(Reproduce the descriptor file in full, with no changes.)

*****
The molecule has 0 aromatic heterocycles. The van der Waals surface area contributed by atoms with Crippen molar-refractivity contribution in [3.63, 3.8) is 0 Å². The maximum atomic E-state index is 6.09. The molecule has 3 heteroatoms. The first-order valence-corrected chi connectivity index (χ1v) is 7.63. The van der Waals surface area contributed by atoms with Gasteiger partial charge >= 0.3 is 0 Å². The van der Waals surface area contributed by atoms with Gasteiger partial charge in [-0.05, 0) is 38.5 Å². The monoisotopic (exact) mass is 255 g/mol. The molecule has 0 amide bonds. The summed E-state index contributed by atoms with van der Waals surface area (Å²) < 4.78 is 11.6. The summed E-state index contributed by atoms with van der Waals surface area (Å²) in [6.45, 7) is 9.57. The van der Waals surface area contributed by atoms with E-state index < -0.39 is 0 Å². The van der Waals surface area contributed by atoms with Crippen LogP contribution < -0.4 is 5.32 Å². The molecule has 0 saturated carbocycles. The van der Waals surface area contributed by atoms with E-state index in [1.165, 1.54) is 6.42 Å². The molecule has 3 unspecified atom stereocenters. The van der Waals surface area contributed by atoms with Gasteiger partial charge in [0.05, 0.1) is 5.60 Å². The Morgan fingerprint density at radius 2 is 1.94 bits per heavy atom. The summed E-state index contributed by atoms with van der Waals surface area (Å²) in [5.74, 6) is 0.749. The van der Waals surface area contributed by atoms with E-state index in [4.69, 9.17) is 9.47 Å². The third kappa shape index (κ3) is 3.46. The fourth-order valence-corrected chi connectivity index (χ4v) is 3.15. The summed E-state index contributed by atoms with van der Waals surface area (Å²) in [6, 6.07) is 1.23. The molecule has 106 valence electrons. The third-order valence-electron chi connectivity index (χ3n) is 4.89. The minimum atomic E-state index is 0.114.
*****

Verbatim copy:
The molecule has 0 aromatic heterocycles. The van der Waals surface area contributed by atoms with Crippen molar-refractivity contribution in [3.63, 3.8) is 0 Å². The maximum atomic E-state index is 6.09. The molecule has 3 heteroatoms. The first-order valence-corrected chi connectivity index (χ1v) is 7.63. The van der Waals surface area contributed by atoms with Gasteiger partial charge >= 0.3 is 0 Å². The van der Waals surface area contributed by atoms with Gasteiger partial charge in [-0.05, 0) is 38.5 Å². The monoisotopic (exact) mass is 255 g/mol. The molecule has 0 amide bonds. The summed E-state index contributed by atoms with van der Waals surface area (Å²) < 4.78 is 11.6. The summed E-state index contributed by atoms with van der Waals surface area (Å²) in [6.45, 7) is 9.57. The van der Waals surface area contributed by atoms with E-state index < -0.39 is 0 Å². The van der Waals surface area contributed by atoms with Crippen LogP contribution < -0.4 is 5.32 Å². The molecule has 0 saturated carbocycles. The van der Waals surface area contributed by atoms with E-state index in [1.165, 1.54) is 6.42 Å². The molecule has 3 unspecified atom stereocenters. The van der Waals surface area contributed by atoms with Gasteiger partial charge in [0.05, 0.1) is 5.60 Å². The Morgan fingerprint density at radius 2 is 1.94 bits per heavy atom. The summed E-state index contributed by atoms with van der Waals surface area (Å²) in [5.74, 6) is 0.749. The van der Waals surface area contributed by atoms with E-state index in [4.69, 9.17) is 9.47 Å². The third kappa shape index (κ3) is 3.46. The fourth-order valence-corrected chi connectivity index (χ4v) is 3.15. The summed E-state index contributed by atoms with van der Waals surface area (Å²) in [6, 6.07) is 1.23. The molecule has 106 valence electrons. The third-order valence-electron chi connectivity index (χ3n) is 4.89. The minimum atomic E-state index is 0.114.